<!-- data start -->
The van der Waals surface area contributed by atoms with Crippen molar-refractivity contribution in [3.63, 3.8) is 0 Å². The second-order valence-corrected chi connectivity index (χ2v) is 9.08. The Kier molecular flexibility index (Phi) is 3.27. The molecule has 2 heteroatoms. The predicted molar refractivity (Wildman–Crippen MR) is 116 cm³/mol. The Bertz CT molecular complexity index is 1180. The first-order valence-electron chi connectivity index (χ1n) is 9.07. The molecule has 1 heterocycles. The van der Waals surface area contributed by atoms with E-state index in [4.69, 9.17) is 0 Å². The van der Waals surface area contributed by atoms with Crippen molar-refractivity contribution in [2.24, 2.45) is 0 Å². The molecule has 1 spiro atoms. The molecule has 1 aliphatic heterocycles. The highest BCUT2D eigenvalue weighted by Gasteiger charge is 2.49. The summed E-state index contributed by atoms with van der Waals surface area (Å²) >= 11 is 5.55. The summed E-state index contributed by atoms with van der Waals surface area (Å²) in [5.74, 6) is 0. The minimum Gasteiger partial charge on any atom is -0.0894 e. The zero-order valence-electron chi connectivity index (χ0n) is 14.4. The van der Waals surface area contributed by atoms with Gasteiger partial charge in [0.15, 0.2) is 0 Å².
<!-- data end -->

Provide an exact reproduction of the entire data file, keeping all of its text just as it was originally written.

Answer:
The van der Waals surface area contributed by atoms with Crippen molar-refractivity contribution in [3.63, 3.8) is 0 Å². The second-order valence-corrected chi connectivity index (χ2v) is 9.08. The Kier molecular flexibility index (Phi) is 3.27. The molecule has 2 heteroatoms. The predicted molar refractivity (Wildman–Crippen MR) is 116 cm³/mol. The Bertz CT molecular complexity index is 1180. The first-order valence-electron chi connectivity index (χ1n) is 9.07. The molecule has 1 heterocycles. The van der Waals surface area contributed by atoms with E-state index in [4.69, 9.17) is 0 Å². The van der Waals surface area contributed by atoms with Crippen molar-refractivity contribution in [2.24, 2.45) is 0 Å². The molecule has 1 spiro atoms. The molecule has 1 aliphatic heterocycles. The highest BCUT2D eigenvalue weighted by Gasteiger charge is 2.49. The summed E-state index contributed by atoms with van der Waals surface area (Å²) >= 11 is 5.55. The summed E-state index contributed by atoms with van der Waals surface area (Å²) in [5.74, 6) is 0. The minimum Gasteiger partial charge on any atom is -0.0894 e. The zero-order valence-electron chi connectivity index (χ0n) is 14.4. The van der Waals surface area contributed by atoms with Gasteiger partial charge in [0.15, 0.2) is 0 Å².